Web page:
Prepare Now to Stay Ahead of Any Summer Drought
February 19, 2016
Drought is likely to be a problem again this summer, at least somewhere in Nebraska. Because hay can be costly when pastures are short, we need to consider ways to minimize damages if we receive less than average rainfall. Fortunately, early spring is a time you can take steps to minimize some of drought’s problems.
For starters, prepare a strategy for using any remaining hay. One of the better options is to feed hay a bit longer into spring before turning cows out to permanent pasture. I know this action is exactly opposite of my usual recommendation to graze more and feed less hay. But, allowing pastures to accumulate a bit more growth before grazing begins will provide more total grazable forage if drought prevents much later regrowth. Leftover hay also can be used later during the grazing season to give pastures more time to recover between grazings.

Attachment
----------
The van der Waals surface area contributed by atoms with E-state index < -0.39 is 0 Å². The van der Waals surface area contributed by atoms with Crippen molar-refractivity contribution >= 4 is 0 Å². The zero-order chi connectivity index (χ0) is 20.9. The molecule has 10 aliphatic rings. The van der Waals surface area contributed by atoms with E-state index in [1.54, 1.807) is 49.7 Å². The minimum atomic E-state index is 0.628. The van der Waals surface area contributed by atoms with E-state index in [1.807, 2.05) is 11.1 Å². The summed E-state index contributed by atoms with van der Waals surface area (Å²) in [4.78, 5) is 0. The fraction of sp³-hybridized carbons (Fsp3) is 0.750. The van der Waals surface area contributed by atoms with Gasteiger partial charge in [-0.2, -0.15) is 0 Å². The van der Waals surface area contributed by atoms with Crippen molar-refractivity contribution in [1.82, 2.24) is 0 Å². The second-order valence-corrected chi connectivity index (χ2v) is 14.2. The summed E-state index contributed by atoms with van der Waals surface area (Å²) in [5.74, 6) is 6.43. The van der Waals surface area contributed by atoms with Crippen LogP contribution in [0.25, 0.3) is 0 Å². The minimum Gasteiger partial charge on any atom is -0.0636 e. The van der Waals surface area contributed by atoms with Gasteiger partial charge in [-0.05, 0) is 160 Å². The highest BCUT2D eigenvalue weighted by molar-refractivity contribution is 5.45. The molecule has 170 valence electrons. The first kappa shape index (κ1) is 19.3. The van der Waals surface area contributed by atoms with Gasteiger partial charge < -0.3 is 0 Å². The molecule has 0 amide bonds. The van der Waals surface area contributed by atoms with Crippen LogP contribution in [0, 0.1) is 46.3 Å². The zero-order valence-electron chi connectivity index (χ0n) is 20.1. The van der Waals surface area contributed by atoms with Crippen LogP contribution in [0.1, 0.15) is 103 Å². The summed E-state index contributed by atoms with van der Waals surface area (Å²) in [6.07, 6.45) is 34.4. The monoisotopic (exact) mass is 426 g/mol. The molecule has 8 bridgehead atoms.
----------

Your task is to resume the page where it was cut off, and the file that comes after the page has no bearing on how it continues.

Another strategy is planting annual forages for pasture or hay. Some excellent choices are oats planted as early as possible or summer annual grasses like sudangrass, sorghum-sudan hybrids, and pearl millet planted once soils are good and warm. Late May or early June usually is best for these grasses. So reserve some ground now for these drought-insurance grasses, before you plant everything
to corn, beans, and other crops. And don’t forget about possibly planting these grasses or even some fall cover crop forages into wheat stubble as a double crop after harvest.
If the rains don’t come, planning and acting now to reduce potential forage losses from drought will pay big dividends.
Extension Forage Specialist